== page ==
Surgical Indications for Popliteal Artery Disease
Disease processes and anatomies best suited for open surgery.
Until relatively recently, this article would likely have been entitled the converse: "Endovascular Indications for Popliteal Artery Disease." Due to a multitude of factors, the purists historically considered popliteal artery disease as off limits to endovascular therapy and best served by surgical revascularization. This idea held true for occlusive disease, thrombotic/embolic disease, and aneurysmal disease. However, newer modalities and studies suggesting efficacy for the treatment of popliteal disease have placed endovascular therapies ahead of open surgical treatment. Thrombolytics, covered stents, atherectomy, smaller self-expanding stents, and newer angioplasty techniques have opened this vascular territory to endovascular treatments. However, certain disease processes and anatomic situations remain best treated by classical open surgery.
The popliteal artery is the extension of the superficial femoral artery. It is usually considered to begin at the adductor magnus and extend to the point at which the anterior tibial artery branches. Although the embryologic development of the artery is quite elegant, any deviation during this process can lead to anatomic variations in position. Given its location, the popliteal artery is associated with multiple flexion points and is a preferred anastomotic site (preferably, above-knee popliteal) for surgical bypass procedures. Surgical treatment of popliteal artery disease generally avoids the problems with flexion points that can result in stent fractures and restenosis. The popliteal artery is commonly affected by atherosclerotic and aneurysmal disease. Much less commonly affecting this vessel are rare diseases, such as vasculitis, popliteal entrapment syndrome, or cystic adventitial disease.
CYSTIC ADVENTITIAL DISEASE
Originally described in the external iliac artery, cystic adventitial disease is actually more common in the popliteal artery. Cystic adventitial disease occurs when intramural mucin-containing cysts develop between the media and adventitia. Although their exact pathogenesis is not clearly defined, many vascular specialists widely support the theory of repetitive arterial trauma within the mobile knee joint causing adventitial destruction and cyst formation. These cysts can result in compression of the popliteal artery, leading to stenosis or even occlusion. Patients are frequently young men with a recent development of claudication. Knee flexion results in a diminished distal pulse, and occasionally, a bruit may be heard in the popliteal fossa. During angiography, a smooth, curvilinear (scimitar sign) or hourglass narrowing is visualized. Although some interventionists have aspirated the cysts, the recurrence rate is high, and surgical cyst excision or evacuation is the treatment of choice. Adjunctive arterial reconstruction is easily performed at the same setting.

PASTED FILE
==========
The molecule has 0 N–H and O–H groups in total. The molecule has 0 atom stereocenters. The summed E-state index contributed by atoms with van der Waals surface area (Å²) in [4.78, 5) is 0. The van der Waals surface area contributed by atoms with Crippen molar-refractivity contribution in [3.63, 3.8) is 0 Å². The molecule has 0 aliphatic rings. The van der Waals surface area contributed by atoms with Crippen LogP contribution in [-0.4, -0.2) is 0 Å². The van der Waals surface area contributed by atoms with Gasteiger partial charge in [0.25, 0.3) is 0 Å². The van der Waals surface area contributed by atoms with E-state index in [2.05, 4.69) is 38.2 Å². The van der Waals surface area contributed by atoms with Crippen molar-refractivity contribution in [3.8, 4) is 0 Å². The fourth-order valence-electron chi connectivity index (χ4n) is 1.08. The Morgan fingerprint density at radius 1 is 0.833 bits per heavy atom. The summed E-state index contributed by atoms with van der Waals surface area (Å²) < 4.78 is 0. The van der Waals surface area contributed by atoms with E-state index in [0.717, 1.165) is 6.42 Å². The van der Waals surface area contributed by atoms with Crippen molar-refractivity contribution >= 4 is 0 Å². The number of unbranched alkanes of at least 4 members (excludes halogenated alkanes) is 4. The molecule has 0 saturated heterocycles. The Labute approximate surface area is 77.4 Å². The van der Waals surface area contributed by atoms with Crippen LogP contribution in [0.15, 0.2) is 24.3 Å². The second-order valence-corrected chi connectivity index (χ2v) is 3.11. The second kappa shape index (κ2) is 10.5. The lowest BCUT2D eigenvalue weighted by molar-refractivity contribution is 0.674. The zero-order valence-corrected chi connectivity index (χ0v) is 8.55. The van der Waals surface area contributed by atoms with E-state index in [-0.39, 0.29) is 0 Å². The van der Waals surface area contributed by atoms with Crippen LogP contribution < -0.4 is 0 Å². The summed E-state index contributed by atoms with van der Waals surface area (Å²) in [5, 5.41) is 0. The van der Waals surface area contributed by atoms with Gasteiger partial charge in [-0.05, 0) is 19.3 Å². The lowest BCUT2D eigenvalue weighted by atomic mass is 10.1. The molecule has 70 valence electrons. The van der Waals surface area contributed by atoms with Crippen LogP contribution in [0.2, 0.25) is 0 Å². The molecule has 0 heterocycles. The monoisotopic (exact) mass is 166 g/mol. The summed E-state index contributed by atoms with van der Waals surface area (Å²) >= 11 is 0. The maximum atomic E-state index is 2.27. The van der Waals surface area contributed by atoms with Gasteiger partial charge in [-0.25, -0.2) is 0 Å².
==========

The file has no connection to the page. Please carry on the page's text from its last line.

POPLITEAL ARTERY ENTRAPMENT SYNDROME
The first description of the popliteal artery entrapment syndrome (PAES) was in 1879. PAES represents an uncommon anatomic anomaly and should be particularly considered in younger athletes presenting with claudication. PAES can result in deviation of the popliteal artery medially as it courses around the medial gastrocnemius muscle head. This results in intermittent compression (entrapment) of the popliteal artery between the muscle and the medial femoral condyle. It can also be compressed by fibrous bands or the popliteus muscle. This repetitive compression can lead to arterial fibrosis, stenosis, thrombosis, aneurysm formation, and distal embolization. Occasionally, this anatomic configuration can be seen after surgical misplacement of a bypass graft. Angiography, including pedal maneuvers of active plantar flexion against resistance and passive dorsiflexion, can lead to the diagnosis by demonstrating a medial course of the popliteal artery and vessel compression not seen in neutral position. Noninvasive imaging with CT or MR can also be helpful. Surgical reconstruction is the treatment of choice.